Rockets' general manager's Hong Kong comments anger China

Darnell Taylor
October 8, 2019

NBA Commissioner Adam Silver said Monday that his organization backs embattled Houston Rockets General Manager Daryl Morey's right to speak his mind on the Hong Kong protest issue, without endorsing what he said.

Daryl Morey, the general manager of the Houston Rockets, is facing backlash in China after tweeting support for the protests in Hong Kong.

Head coach Mike D'Antoni told reporters in Tokyo that he "doesn't feel comfortable" commenting on Morey's tweet, which featured an image with the message "Fight for Freedom".

China's consulate in Houston also issued a statement saying it "made stern representations to the Rockets and requested them to clarify, to immediately correct any mistakes, and to eliminate any negative influences".

Chinese sponsors pulled their money from the [Rockets], Chinese broadcast partners said they wouldn't air Rockets games and the Chinese Basketball Association suspended its ties with one of the NBA's best teams.

But the furore showed no sign of dying down, with Chinese state broadcaster CCTV saying it was "strongly opposed" to Morey's "improper remarks" and would no longer air Rockets games. He is now the president of the Chinese Basketball Association and has not played in the NBA since 2011, but the Rockets have remained one of China's favorite NBA teams.

Hu Xijin, editor-in-chief of the Global Times, a tabloid run by the People's Daily, the Communist Party's flagship newspaper, laid out the Rockets' dilemma in a tweet: "Daryl Morey has the right to express his values, and Chinese fans of the Houston Rockets have the right to abandon this team", he wrote.

Another said: "We Chinese basketball fans call on either Morey to apologize or the Rockets to fire Morey".

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Rockets' owner Tilman Fertitta then stepped in to put distance between the team and Morey's tweet. The team owner rushed to disavow Mr. Morey's support for democracy, tweeting that Mr. Morey "does NOT speak for the @HoustonRockets". According to The Washington Post, some users began responding to his tweet with "NMSL", an abbreviation used on Chinese social media to mean "your mother is dead".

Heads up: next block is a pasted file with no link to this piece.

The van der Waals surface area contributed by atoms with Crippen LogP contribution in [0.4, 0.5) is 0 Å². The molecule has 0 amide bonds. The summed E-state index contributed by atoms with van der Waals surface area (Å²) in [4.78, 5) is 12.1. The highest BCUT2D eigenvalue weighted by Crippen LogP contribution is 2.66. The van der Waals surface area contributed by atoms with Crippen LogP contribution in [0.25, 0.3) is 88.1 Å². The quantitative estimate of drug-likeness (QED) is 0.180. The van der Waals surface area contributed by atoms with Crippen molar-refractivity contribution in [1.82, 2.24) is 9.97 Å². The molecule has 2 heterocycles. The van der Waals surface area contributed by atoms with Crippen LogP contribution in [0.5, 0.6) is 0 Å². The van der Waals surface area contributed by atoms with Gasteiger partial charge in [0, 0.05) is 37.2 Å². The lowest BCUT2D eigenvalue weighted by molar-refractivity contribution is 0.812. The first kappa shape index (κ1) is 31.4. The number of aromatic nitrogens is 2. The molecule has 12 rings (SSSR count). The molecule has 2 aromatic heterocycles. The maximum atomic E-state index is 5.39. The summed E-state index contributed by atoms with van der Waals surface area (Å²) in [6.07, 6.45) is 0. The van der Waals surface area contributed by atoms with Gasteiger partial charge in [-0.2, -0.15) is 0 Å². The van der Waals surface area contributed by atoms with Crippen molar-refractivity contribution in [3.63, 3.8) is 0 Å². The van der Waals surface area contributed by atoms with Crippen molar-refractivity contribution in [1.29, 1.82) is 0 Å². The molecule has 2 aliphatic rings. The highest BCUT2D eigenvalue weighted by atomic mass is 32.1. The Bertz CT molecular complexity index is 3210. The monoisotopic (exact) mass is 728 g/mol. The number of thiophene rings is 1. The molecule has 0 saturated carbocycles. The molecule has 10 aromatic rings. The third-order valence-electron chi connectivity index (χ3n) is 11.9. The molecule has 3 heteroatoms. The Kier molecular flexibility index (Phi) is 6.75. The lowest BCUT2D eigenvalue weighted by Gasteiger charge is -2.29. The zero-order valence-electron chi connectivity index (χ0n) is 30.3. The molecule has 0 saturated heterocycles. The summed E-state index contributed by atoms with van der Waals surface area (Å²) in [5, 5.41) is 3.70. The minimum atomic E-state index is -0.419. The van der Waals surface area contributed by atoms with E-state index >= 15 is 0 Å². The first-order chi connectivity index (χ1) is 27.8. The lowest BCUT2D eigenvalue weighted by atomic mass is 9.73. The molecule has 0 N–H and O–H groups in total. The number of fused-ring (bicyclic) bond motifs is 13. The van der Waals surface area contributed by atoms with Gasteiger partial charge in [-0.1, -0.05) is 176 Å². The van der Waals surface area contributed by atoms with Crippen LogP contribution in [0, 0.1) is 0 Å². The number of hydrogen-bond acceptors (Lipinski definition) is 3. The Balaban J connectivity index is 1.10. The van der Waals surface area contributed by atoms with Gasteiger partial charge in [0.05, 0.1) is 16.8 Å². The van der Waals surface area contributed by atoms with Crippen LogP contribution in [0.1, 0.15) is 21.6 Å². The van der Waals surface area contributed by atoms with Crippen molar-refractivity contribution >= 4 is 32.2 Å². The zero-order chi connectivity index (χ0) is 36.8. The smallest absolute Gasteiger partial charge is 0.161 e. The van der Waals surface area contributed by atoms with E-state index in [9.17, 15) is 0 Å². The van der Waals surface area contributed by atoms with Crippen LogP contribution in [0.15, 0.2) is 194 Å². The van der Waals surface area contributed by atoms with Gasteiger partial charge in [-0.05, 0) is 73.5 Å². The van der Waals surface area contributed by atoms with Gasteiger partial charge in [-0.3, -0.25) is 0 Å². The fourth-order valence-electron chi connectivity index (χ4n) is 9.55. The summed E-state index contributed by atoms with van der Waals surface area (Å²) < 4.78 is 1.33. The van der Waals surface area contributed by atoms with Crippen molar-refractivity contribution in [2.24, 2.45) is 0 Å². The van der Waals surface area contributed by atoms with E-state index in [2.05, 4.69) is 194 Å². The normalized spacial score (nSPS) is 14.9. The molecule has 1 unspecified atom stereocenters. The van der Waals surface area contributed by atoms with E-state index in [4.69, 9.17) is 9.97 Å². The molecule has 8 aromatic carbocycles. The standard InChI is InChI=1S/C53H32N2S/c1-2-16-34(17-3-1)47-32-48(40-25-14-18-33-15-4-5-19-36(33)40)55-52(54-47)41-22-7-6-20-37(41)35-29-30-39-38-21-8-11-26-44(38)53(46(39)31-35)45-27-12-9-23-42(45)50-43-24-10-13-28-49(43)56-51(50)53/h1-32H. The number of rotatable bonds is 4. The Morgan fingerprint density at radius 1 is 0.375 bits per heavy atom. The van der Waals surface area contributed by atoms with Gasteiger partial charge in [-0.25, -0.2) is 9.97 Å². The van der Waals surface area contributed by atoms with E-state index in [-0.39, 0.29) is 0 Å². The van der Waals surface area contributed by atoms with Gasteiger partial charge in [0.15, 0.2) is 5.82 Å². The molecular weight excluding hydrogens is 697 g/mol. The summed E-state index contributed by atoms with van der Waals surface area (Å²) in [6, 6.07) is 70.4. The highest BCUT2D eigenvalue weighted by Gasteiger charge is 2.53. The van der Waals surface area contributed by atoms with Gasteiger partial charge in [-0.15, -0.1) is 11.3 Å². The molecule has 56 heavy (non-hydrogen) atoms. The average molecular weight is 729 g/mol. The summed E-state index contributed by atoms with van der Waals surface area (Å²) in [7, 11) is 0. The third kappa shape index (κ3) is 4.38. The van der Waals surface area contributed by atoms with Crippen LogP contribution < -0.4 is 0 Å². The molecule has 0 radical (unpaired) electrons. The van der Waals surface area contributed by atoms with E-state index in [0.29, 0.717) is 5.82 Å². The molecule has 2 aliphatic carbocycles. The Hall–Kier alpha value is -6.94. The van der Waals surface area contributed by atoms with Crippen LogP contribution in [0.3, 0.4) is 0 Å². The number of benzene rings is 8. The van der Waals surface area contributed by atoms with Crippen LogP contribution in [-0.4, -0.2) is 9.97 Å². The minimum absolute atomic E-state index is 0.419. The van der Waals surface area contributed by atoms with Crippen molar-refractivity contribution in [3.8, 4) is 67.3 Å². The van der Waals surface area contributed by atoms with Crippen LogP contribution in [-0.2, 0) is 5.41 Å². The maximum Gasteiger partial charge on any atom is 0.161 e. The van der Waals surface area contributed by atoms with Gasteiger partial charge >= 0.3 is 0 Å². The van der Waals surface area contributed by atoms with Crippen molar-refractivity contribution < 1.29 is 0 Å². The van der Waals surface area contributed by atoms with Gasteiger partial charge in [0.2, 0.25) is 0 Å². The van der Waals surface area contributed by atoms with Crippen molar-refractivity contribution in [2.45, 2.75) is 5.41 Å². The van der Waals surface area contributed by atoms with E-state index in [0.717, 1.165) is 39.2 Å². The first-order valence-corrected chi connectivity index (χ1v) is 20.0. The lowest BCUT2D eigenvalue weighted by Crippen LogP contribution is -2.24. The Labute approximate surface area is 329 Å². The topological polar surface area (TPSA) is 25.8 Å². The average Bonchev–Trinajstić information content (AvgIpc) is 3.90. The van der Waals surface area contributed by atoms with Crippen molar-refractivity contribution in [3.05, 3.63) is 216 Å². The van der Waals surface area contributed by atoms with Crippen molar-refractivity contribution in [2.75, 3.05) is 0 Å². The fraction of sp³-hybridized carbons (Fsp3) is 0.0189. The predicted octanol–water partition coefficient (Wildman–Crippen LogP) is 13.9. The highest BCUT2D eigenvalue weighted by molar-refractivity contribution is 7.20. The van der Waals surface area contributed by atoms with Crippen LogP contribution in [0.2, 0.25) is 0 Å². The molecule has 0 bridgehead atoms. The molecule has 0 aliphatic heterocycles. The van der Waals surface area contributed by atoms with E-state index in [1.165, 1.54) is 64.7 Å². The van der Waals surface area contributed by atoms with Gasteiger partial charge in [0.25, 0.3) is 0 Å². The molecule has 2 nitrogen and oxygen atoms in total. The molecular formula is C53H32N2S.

"What I am supporting is his freedom of political expression in this situation", he said.

What's going to be interesting. the Lakers are supposed to play the Brooklyn Nets in Shanghai later this week. "I was merely voicing one thought, based on one interpretation, of one complicated event", Morey tweeted, adding he had now considered other perspectives.

James Harden has spoken out about the controversy, too. Former Houston Rockets center Yao Ming is the chairman of the CBA. Prior to All-Star Weekend in 2018, he said he was proud of the league's stars for how they use their platform to discuss issues personal to them.

Politicians criticizing the league included several senators, house representatives and presidential candidates, including both US senators from Texas.

- The NBA has had a presence in China since 1992 when it opened its first office in Hong Kong.

US lawmakers said the National Basketball Association response was shameful and showed how China was using its economic power to censor speech by Americans in the United States. Tsai also claimed, "1.4 billion Chinese citizens stand united when it comes to the territorial integrity of China and the country's sovereignty over her homeland". "We apologize. You know, we love China". "We have already stopped our cooperation with the Houston Rockets, and continue to urge them to give a clear answer on this matter".

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